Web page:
Friday, 14 August 2015


Bequia (Beck-way)

Sunday 19th July. We raised anchor at 0530. It was already light with no wind as we headed south but by 0700 we were sailing with a reefed main and full genoa in a nice E F4, another pod of dolphins cavorting in the waves!

For breakfast we had porridge. We tried instant oats and instant grits (known as mealie meal in SA!). Not bad, nice and easy but not as good as when it is properly cooked.

Bu the time we neared the top of St Vincent the wind had picked up to a F5 and gone north-easterly, the seas a bit bigger. The electric auto helm was having difficulty steering; we had too much weather helm as the main was overpowering the genoa. Richard went forward to put in the second reef, the boat speed picked up and we were sailing nicely again. The wind died for a while in the lee of the island, so the ‘iron topsail’ was employed, but we were sailing again when we reached the gap between St Vincent and Bequia. There was a huge dark cloud so we quickly reefed the genoa as well, but the squall went by ahead of us. Whew!
 After yet another pod of dolphins, including one totally airborne right next to Galene, we were anchored in 5.5m off Tony Gibbon’s beach by 1730, just behind Coho! 63 miles in 12 hours.

What happens if you drink and sail!

Next morning we had to go ashore to check in and then had a nice leisurely catch up lunch with Coho at Gingerbread. There are tables under a huge almond tree right on the shoreline, very pleasant. We had an excellent braai on board with them on Tuesday night and sadly they left on Wednesday. Never mind, we will probably catch up somewhere later.

Beautiful Tony Gibbons beach

There is a great cruisers net here run by Cheryl of the Fig Tree Restaurant so we have weather forecasts every morning and lots of local information. 

Traditional boats off the beach

By Friday one of the hot topics is Kick-em-Jenny, an undersea volcano just off the north coast of Grenada. It has been rumbling for a while and now there is an increasing chance of an eruption. There is always an exclusion zone of 1.5 kilometres over the volcano but this has been increased to 5K. This is because Kick-em-Jenny can release so much gas into the water that the water density can be reduced to the extent that boats simply sink! There is also the possibility of a tsunami if there was a big eruption. We decided to stay in Bequia until things settle down a bit!  Here in Admiralty bay (Port Elizabeth) we are 40 miles away from the volcano, tucked into a nice beep bay with a few islands in between to hopefully break up any wave! As usual we managed a few boat jobs between shopping in the lovely craft shops and galleries here and a bit of snorkelling.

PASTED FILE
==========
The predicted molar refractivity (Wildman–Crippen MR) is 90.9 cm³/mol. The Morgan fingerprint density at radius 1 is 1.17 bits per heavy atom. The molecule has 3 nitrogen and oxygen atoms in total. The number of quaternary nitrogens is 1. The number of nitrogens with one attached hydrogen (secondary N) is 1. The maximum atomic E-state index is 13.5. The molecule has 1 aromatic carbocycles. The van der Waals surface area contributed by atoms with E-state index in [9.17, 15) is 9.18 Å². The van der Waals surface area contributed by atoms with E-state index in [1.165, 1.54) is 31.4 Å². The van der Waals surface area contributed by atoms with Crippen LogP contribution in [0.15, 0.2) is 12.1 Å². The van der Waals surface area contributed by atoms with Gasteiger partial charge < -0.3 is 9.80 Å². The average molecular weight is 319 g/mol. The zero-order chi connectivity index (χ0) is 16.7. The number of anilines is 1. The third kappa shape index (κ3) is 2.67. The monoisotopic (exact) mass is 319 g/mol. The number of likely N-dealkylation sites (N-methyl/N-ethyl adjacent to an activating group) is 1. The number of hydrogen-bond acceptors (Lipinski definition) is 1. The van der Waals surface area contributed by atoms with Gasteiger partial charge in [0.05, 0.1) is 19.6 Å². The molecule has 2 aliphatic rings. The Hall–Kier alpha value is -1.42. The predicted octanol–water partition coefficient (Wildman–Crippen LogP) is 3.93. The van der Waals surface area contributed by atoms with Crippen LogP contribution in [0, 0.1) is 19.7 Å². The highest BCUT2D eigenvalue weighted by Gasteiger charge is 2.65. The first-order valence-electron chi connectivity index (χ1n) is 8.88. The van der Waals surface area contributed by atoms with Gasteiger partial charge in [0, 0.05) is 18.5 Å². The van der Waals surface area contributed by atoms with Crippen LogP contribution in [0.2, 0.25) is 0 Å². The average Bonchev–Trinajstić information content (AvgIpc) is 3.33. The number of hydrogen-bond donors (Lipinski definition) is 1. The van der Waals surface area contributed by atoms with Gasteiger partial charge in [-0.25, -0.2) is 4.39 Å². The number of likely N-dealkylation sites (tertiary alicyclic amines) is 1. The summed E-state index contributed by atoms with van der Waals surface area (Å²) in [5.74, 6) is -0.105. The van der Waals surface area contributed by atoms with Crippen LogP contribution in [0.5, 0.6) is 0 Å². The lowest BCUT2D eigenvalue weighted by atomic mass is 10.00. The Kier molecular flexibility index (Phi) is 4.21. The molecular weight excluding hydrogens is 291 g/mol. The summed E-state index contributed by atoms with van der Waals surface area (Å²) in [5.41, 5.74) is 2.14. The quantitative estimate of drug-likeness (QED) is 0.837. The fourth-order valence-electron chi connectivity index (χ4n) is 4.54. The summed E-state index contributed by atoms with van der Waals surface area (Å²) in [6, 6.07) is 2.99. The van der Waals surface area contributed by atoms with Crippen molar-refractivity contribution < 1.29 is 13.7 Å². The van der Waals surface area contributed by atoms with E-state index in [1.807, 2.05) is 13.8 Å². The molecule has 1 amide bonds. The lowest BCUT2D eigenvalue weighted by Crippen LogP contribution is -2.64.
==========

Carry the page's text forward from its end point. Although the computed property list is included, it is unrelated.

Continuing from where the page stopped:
Scrubbing the dinghy with a little local help
We beached the dinghy to scrub the bottom. Even though we lift it every night it still manages to go green and even collect a few barnacles. Richard fitted our new rev counter at last. We have not had a working one since Dartmouth! (In my defence m’lud, it has not been the highest of priorities and the replacement instrument only arrived last July!)
While doing this he discovered a split fuel hose, but we managed to get a replacement here and Kenny redid the ends. We got all excited as we thought maybe this had been letting air into the fuel system causing our difficulty in starting. I think this is the first time we were pleased to find something broken on the boat! Sadly, this was not the case. The mystery remains unsolved.

Typical local house

After some more scrubbing of the hull we have decided that the antifoul really needs doing as soon as possible. We will see about it in Carriacou or Grenada. Now that hurricane season is upon us we need to be further south before we stop for a while.

Fishing with technology old and new - note the mobile phone!

The Fig Tree Restaurant does a good Fish Friday BBQ outside and live music with a view over the bay. A great evening, D Real Ting acoustic band a jaunty background during dinner, then a few dance tunes and ending with traditional Calypso. We bought their CD, but have not really listened to it yet as our CD player is playing up (!!!) and keeps ejecting the CDs at random. Another job on the ‘to do’ list.

D real ting

After a weekend of more snorkelling, turtle watching from the boat, a walk ashore where we found more Pawpaw leaves for tea and keeping an eye on Kick-em-Jenny we decided to leave on Monday. This got changed when the propane gas ran out on Sunday! We have a spare cylinder but we always fill the empty one at once if possible and we can’t remember what happens with gas in Carriacou.

Galene from the beach

Monday Richard takes the cylinder to GYS, it will be ready Tuesday! As he is walking back with the newly filled cylinder the pressure release valve blows! We sit looking at it at the dinghy dock, not sure what to do, as it blows again and then keeps hissing slowly! Back to Galene and we leave it on the aft deck while we do some last minute shopping. When we get back it seems to have stopped, but we are not very happy. We have to check out from St Vincent and the Grenadines (still sounds like a 1980’s punk band to me) Our propane cylinder is left out all night and we decide that if by morning it still seems stable we will head for Carriacou. We still want to make the Regatta at the weekend. 

Bunkering with fuel and water before we leave - Bequia style!

Wednesday morning dawns and we have a propane cylinder that has stopped venting; we suspect the cylinder was slightly overfilled. So Carriacou here we come.

Our last night in beautiful Bequia

 If we can get there early enough we can make the Carriacou children’s fund pot luck BBQ.

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